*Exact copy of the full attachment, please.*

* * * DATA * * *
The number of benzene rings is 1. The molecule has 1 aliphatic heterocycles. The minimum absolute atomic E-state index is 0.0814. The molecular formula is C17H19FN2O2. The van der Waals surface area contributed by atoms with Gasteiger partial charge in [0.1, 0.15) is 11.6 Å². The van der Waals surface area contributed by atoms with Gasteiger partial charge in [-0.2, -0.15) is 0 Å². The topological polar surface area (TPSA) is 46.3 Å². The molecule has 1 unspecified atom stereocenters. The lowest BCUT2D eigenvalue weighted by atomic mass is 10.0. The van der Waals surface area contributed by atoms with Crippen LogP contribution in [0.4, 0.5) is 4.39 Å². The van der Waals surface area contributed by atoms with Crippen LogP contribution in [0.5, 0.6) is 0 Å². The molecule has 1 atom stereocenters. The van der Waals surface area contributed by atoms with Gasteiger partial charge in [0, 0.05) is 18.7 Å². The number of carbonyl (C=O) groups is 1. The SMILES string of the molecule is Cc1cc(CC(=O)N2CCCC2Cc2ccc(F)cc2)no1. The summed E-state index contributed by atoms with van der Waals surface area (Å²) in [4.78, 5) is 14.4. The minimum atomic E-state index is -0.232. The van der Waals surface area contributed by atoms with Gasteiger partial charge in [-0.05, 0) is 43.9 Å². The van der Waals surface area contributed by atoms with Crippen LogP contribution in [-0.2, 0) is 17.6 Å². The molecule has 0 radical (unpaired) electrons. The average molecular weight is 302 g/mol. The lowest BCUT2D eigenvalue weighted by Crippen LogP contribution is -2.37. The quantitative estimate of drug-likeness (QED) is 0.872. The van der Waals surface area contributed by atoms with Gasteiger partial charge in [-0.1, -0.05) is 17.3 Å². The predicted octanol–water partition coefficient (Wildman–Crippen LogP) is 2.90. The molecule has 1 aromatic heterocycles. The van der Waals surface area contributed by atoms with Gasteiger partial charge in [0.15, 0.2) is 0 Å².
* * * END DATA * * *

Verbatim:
The number of benzene rings is 1. The molecule has 1 aliphatic heterocycles. The minimum absolute atomic E-state index is 0.0814. The molecular formula is C17H19FN2O2. The van der Waals surface area contributed by atoms with Gasteiger partial charge in [0.1, 0.15) is 11.6 Å². The van der Waals surface area contributed by atoms with Gasteiger partial charge in [-0.2, -0.15) is 0 Å². The topological polar surface area (TPSA) is 46.3 Å². The molecule has 1 unspecified atom stereocenters. The lowest BCUT2D eigenvalue weighted by atomic mass is 10.0. The van der Waals surface area contributed by atoms with Crippen LogP contribution in [0.4, 0.5) is 4.39 Å². The van der Waals surface area contributed by atoms with Crippen LogP contribution in [0.5, 0.6) is 0 Å². The molecule has 1 atom stereocenters. The van der Waals surface area contributed by atoms with Gasteiger partial charge in [0, 0.05) is 18.7 Å². The number of carbonyl (C=O) groups is 1. The SMILES string of the molecule is Cc1cc(CC(=O)N2CCCC2Cc2ccc(F)cc2)no1. The summed E-state index contributed by atoms with van der Waals surface area (Å²) in [4.78, 5) is 14.4. The minimum atomic E-state index is -0.232. The van der Waals surface area contributed by atoms with Gasteiger partial charge in [-0.05, 0) is 43.9 Å². The van der Waals surface area contributed by atoms with Crippen LogP contribution in [-0.2, 0) is 17.6 Å². The molecule has 0 radical (unpaired) electrons. The average molecular weight is 302 g/mol. The lowest BCUT2D eigenvalue weighted by Crippen LogP contribution is -2.37. The quantitative estimate of drug-likeness (QED) is 0.872. The van der Waals surface area contributed by atoms with Gasteiger partial charge in [-0.1, -0.05) is 17.3 Å². The predicted octanol–water partition coefficient (Wildman–Crippen LogP) is 2.90. The molecule has 1 aromatic heterocycles. The van der Waals surface area contributed by atoms with Gasteiger partial charge in [0.15, 0.2) is 0 Å².